[Constitution, Jefferson's Manual, and the Rules of the House of Representatives, 115th Congress]
[House Document 114-192]
[Jeffersons Manual of ParliamentaryPractice]
[From the U.S. Government Publishing Office, www.gpo.gov]
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This provision of the parliamentary law is superseded by clause 1 of
rule XVI, which requires every motion entertained by the Speaker to be
entered on the Journal.
Sec. 578. Obsolete provisions as to entry of motions in
If a question is interrupted by a vote to adjourn, or to
proceed to the orders of the day, the original question is never printed
in the journal, it never having been a vote, nor introductory to any
vote; but when suppressed by the previous question, the first question
must be stated, in order to introduce and make intelligible the second.
2 Hats., 83.
In the House a question is not adjourned, except in the sense that it
may be left to go over as unfinished business by reason of a vote to
Sec. 579. Journal entries of questions postponed or
laid on the table.
So also when a question is postponed, adjourned, or laid on
the table, the original question, though not yet a vote, must be
expressed in the journals, because it makes part of the vote of
postponement, adjourning, or laying it on the table.
In the practice of the House a motion to amend is entered on the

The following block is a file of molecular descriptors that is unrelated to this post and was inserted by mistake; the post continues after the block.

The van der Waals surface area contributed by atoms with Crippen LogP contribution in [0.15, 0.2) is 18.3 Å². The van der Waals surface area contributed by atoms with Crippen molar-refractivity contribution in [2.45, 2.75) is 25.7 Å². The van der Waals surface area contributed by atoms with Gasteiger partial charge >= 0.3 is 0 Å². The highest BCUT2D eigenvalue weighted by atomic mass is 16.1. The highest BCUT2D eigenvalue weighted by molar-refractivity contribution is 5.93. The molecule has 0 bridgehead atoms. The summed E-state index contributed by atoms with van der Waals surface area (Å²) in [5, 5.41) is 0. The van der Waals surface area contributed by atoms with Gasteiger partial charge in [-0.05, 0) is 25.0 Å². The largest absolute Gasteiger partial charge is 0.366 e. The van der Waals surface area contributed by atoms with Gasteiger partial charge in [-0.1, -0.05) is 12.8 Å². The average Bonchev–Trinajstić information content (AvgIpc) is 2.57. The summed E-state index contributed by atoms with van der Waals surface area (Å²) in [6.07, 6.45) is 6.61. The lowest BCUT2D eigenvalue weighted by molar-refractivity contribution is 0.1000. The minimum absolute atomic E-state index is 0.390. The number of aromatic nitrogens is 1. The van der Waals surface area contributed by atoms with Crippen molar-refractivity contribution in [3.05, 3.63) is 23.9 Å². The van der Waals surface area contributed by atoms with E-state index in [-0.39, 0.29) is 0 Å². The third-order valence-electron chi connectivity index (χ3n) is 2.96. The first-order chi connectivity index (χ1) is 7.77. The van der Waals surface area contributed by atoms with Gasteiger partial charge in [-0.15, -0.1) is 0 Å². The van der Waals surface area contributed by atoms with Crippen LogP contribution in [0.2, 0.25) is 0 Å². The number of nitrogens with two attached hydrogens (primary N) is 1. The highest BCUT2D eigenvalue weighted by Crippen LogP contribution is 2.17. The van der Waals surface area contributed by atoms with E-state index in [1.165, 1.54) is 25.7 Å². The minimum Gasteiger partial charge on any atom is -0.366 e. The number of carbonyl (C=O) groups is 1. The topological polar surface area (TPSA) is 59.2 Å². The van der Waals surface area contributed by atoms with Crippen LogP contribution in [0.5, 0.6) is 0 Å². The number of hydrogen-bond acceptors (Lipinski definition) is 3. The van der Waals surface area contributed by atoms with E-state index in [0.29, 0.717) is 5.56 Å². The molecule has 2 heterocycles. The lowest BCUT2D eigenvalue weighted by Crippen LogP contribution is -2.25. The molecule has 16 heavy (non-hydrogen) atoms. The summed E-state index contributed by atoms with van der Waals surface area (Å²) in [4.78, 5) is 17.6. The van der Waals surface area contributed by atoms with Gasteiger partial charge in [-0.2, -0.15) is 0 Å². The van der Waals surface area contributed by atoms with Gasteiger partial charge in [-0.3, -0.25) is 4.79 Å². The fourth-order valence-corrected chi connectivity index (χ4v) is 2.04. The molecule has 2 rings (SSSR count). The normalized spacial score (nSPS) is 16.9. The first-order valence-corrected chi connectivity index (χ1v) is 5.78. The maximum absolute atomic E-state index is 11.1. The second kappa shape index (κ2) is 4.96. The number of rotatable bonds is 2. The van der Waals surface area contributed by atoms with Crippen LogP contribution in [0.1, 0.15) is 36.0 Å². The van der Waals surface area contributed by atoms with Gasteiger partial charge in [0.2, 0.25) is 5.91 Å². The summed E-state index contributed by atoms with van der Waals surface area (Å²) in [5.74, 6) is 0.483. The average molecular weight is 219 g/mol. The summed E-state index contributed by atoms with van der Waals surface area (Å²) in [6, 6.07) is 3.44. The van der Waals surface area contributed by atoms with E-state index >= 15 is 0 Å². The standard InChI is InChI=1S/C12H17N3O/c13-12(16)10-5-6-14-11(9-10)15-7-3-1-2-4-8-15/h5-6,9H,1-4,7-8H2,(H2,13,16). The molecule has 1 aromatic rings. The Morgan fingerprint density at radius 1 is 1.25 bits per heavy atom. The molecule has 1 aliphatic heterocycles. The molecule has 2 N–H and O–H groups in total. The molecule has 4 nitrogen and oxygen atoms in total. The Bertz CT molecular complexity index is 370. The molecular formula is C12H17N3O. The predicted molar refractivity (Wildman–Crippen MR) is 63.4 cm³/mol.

Journal as any other motion, under clause 1 of rule XVI.
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Sec. 580. Entry of amendments in the
Where amendments are made to a question, those amendments are not
printed in the journals, separated from the question; but only the
question as finally agreed to by the House. The rule of entering in the
journals only what the House has agreed to, is founded in great prudence
and good sense, as there may be many questions proposed which it may be
improper to publish to the world in the form in which they are made. 2
Sec. 581. Entry of votes in journal of the House of
The first order for printing the votes of the House of
Commons was October 30, 1685. 1 Chandler, 387.
to all the proceedings had, and might not be contradicted by ex parte
evidence (I, 563).
The Journal of the House is the official record of the proceedings of
the House (IV, 2727), and certified copies are admitted as evidence in
the courts of the United States (IV, 2810; 28 U.S.C. 1736). A Senate
committee concluded that the Journal entries of a legislative body were
Sec. 582. The Journal as an official record.
have been of opinion that the journals of the House of Commons are no
records, but only remembrances. But this is not law. Hob., 110, 111;
Lex. Parl., 114, 115; Jour. H. C., Mar. 17, 1592; Hale, Parl., 105. For
the Lords in their House have power of judicature, the Commons in their
House have power of judicature, and both Houses together have power of
judicature; and the book of the Clerk of the House of Commons is a
record, as is affirmed by act of Parl., 6 H. 8, c. 16; 4 Inst., 23, 24;
and every member of the House of Commons hath a judicial place. 4 Inst.,
15. As records they are open to every person, and a printed vote of
either House is sufficient ground for the other to notice it. Either may
appoint a committee to inspect the journals of the other, and report
what has been done by the other in any particular case. 2 Hats., 261; 3
Hats., 27-30. Every member has a right to see the journals and to take
and publish votes from them. Being a record, every one may see and
publish them. 6 Grey, 118, 119.
Sec. 583. Correction of the Journal through a
On information of a misentry or omission of an entry in the
journal, a committee may be appointed to examine and rectify it, and
report it to the House. 2 Hats., 194, 195.